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PNS Daily Newscast - December 11, 2017 


Families across the nation are still waiting for children's health insurance funding; also on our nationwide rundown, Aztec High School in New Mexico remains closed following a deadly shooting; plus a look at how politics figure into most companies' marketing strategies.

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SCOTUS Cake Case Could Affect Ore. LGBTQ Community

The U.S. Supreme Court is hearing a case that could undermine the Oregon Equality Act, which ensures anti-discrimination protections for the LGBTQ community. (Alex Wong/Getty Images)
The U.S. Supreme Court is hearing a case that could undermine the Oregon Equality Act, which ensures anti-discrimination protections for the LGBTQ community. (Alex Wong/Getty Images)
December 5, 2017

PORTLAND, Ore. – The U.S. Supreme Court is hearing oral arguments today on a case that could affect protections for Oregon's LGBT community. The case will determine whether the owner of Masterpiece Cakeshop in Colorado was justified in his refusal to bake a cake for a same-sex couple because of his faith.

Amy Herzfeld-Copple, co-executive director of Basic Rights Oregon, says a decade ago, Oregon put into law strong protections against discrimination in public accommodations based on sexual orientation and gender identity, but those protections are threatened by this case.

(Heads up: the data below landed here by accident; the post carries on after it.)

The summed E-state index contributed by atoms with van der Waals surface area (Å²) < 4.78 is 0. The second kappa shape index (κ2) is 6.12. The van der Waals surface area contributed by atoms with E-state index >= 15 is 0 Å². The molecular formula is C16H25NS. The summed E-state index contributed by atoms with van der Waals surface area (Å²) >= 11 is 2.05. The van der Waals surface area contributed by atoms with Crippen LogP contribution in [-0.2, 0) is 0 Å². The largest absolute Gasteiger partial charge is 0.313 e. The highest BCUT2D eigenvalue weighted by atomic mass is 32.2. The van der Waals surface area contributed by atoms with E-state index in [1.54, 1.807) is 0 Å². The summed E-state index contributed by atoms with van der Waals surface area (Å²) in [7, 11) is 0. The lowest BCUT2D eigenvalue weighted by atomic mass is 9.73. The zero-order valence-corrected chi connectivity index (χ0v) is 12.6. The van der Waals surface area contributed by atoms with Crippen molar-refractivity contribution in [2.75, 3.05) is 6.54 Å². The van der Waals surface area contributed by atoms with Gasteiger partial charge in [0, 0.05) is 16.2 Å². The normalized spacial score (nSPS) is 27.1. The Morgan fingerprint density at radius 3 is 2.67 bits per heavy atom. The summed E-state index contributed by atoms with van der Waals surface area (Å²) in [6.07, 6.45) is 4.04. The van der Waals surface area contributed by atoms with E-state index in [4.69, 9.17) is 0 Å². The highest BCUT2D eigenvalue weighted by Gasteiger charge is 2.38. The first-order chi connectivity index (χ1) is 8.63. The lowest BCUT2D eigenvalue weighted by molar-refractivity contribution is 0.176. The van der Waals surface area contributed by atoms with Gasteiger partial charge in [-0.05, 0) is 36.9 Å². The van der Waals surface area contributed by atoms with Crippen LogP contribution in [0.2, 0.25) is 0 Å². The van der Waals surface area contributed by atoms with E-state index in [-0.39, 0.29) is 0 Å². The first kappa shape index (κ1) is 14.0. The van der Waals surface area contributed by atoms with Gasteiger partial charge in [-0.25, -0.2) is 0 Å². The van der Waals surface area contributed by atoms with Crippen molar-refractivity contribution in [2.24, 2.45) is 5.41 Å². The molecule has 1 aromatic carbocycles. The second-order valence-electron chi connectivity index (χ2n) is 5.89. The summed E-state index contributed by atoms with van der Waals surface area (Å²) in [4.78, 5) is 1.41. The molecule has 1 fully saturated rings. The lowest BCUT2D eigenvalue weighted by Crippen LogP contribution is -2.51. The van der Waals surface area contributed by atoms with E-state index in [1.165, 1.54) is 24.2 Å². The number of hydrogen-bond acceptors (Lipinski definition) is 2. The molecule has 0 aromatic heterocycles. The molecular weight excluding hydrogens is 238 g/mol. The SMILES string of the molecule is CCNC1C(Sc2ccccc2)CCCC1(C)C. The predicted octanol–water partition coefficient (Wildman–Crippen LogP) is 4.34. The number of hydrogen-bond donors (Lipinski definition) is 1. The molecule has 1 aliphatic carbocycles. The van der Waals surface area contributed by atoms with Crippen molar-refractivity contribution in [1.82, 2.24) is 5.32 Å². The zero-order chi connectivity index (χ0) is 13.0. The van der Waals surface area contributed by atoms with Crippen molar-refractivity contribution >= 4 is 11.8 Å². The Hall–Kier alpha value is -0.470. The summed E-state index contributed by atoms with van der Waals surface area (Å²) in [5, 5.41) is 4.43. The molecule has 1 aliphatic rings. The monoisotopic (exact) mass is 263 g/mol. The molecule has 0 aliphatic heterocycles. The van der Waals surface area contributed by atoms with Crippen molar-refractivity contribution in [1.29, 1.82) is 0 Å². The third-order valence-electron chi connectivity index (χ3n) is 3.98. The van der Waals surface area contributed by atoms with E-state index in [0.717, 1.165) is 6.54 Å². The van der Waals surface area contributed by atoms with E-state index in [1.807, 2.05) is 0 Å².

"The Oregon Equality Act could be in peril if there wasn't a favorable ruling in this U.S. Supreme Court case, which could mean that LGBTQ folks and many others could be turned away from a business just because of who they are or who they love," she warns.

The case is similar to the case of Gresham cake-shop owners who also refused to bake a cake for a same-sex couple based on their religious beliefs. The Oregon Bureau of Labor and Industries, which enforces the Oregon Equality Act, found that that was discrimination. The lawyer for the Colorado cake shop claims that the baker is an artist and should not be forced to express what the government dictates.

However, Herzfeld-Copple doesn't believe this case is about religious freedom. She says it's about discriminating under the guise of religious objections.

"If you're going to do business in the public sphere, you have to observe civil-rights laws, laws that have been passed for a good reason - to protect folks that have been historically oppressed," she says.

The owners of the Gresham bakery have appealed the decision ordering them to pay a $135,000 fine. The case currently is in Oregon's Court of Appeals.

In the Colorado Court of Appeals' 2015 ruling on the Masterpiece cakeshop case, justices cited a 1964 challenge to the Civil Rights Act, where a court ruled that a business owner could not refuse to serve black people based on religious beliefs.

Eric Tegethoff, Public News Service - OR